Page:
Azure SQL Database: Features & Price

See the full list of top Database as a Service solutions.

Bottom line: 

Azure’s strength with on-premise SQL Server deployments means that it has a large potential user base looking for an easy path from SQL Server into the cloud. And with a huge base of existing Azure users, the Azure SQL Database is assured a large portion of the cloud DB market. If your business is on Azure, this is a top choice.

To its credit, Microsoft has experience porting customers from one platform to another, as well as in integrating products under the Microsoft and Azure banners. Pricing, too, means few can avoid giving this DBaaS careful consideration. For those already using Windows Server and SQL Server, for example, AWS is said to be five times more expensive than the Azure SQL DB.

However, those dealing with large volumes of unstructured data should look for a SQL database elsewhere, due to this solution’s relational nature.


Azure SQL Database is a relational DBaaS using the Microsoft SQL Server Engine. It can be used to build data-driven applications and websites in any programming language. Users can migrate SQL Server databases to the cloud without changing apps. It can be used to accelerate app development and simplify maintenance. Built-in intelligence learns app patterns and adapts to maximize performance, reliability, and data protection.

The SQL Database Managed Instance option is good for migrating a large number of existing SQL Server databases from on-premises or virtual machines to the cloud. Machine learning and adaptive technologies help to optimize database performance in real time. Adaptive query processing adapts optimization strategies to application workload runtime conditions, and approximate query processing to aggregate large data sets.

Overall, Azure SQL DB is feature-rich, and covers a large number of regions for GDPR compliance. It can become a home for older SQL applications dating back to 2005. It also does well for complex queries.



Performance statistics:

500 IOPS per vCore (with a 7,000 IOPS max) while some use cases can take advantage of local SSD storage rated at 5,000 IOPS per vCore (with a 200,000 IOPS max). The latest generation offers 5.5 GB memory per vCore with a total memory capacity of 440 GB.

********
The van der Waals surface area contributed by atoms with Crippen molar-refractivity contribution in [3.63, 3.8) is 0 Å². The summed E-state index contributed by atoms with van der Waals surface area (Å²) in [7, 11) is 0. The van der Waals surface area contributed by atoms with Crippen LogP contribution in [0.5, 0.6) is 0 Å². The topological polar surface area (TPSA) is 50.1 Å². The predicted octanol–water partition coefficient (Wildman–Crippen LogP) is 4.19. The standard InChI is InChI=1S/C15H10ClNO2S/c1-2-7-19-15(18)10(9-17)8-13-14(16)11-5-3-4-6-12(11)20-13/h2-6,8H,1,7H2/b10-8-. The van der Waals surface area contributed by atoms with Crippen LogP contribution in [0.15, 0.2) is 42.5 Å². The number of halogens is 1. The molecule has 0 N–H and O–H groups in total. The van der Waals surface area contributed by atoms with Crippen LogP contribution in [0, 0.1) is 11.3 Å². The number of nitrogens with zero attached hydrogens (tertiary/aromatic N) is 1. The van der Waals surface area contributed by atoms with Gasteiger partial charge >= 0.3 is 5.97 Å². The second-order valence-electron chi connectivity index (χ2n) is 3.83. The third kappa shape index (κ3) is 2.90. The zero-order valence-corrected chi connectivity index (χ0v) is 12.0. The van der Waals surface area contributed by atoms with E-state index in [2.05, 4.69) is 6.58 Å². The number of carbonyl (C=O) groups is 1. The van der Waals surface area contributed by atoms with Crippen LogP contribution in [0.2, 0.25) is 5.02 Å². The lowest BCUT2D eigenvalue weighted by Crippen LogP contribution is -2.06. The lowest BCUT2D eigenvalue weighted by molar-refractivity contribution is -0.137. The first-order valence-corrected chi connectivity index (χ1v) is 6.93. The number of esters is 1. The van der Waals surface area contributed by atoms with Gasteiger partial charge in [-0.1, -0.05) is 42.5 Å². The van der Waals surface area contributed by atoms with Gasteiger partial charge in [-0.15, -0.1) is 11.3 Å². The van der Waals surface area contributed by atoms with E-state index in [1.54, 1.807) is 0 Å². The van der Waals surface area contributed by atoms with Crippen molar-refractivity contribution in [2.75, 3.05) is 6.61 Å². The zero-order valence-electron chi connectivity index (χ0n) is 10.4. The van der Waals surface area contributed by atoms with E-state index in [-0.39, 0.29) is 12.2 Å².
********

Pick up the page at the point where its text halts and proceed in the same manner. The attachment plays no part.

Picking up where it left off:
“We are able to drive a large analytics workload through one SOL Server instance using SOL Server Machine Learning Services to generate models and predict customer demand on a per-product basis for millions of products. The integration was not trivial and there are rough edges, but the experience was nice overall,” said a CIO at a retail organization.


Can scale up to 100 TB

Additional features:

Can provision one or more additional compute nodes to serve read-only workloads and use them as a hot standby in case of failover. Also includes multifactor authentication. Sensitive data can be encrypted while in use with Always Encrypted.

It can Monitor the database for potential threats and vulnerabilities using Advanced Threat Protection. It meets compliance standards, such as GDPR, ISO/IEC 27001/27002, FedRAMP/FISMA, SOC, HIPAA, and PCI DSS. Can provide up to three hot replicas and built-in automatic failover.

Core markets: 

  • Relational database users who are already Azure customers or Microsoft shops.
  • SQL Server users who want to move database work into the cloud.

“Compatibility with other big data technologies is missing such as Hive and Hadoop. Azure data lake storage needs to expose more metadata on the folders and files,” said the Development Manager at a IT organization.


Pricing is said to be quite affordable but is a little complex. There are separate costs for storage, CPU, and IO. Starting from 25 cents per million IO requests, 25 cents a GB above 32 GB, and $1 per hour for 8 vCores (1 vCore = 1 physical CPU). Users pay a reduced rate when migrating on in-house SQL Server databases to the cloud.

Azure SQL DB
Type Relational
Performance up to 5k IOPS/vCore
Features Hot standby, multifactor authentication, encryption, threat protection
Core Markets Azure customers
Microsoft shops
SQL Server users
Pricing From 25 cents per million IO requests
Key Differentiator Well suited for Windows shops


Drew Robb
Drew Robb
Drew Robb has been a full-time professional writer and editor for more than twenty years. He currently works freelance for a number of IT publications, including eSecurity Planet and CIO Insight. He is also the editor-in-chief of an international engineering magazine.
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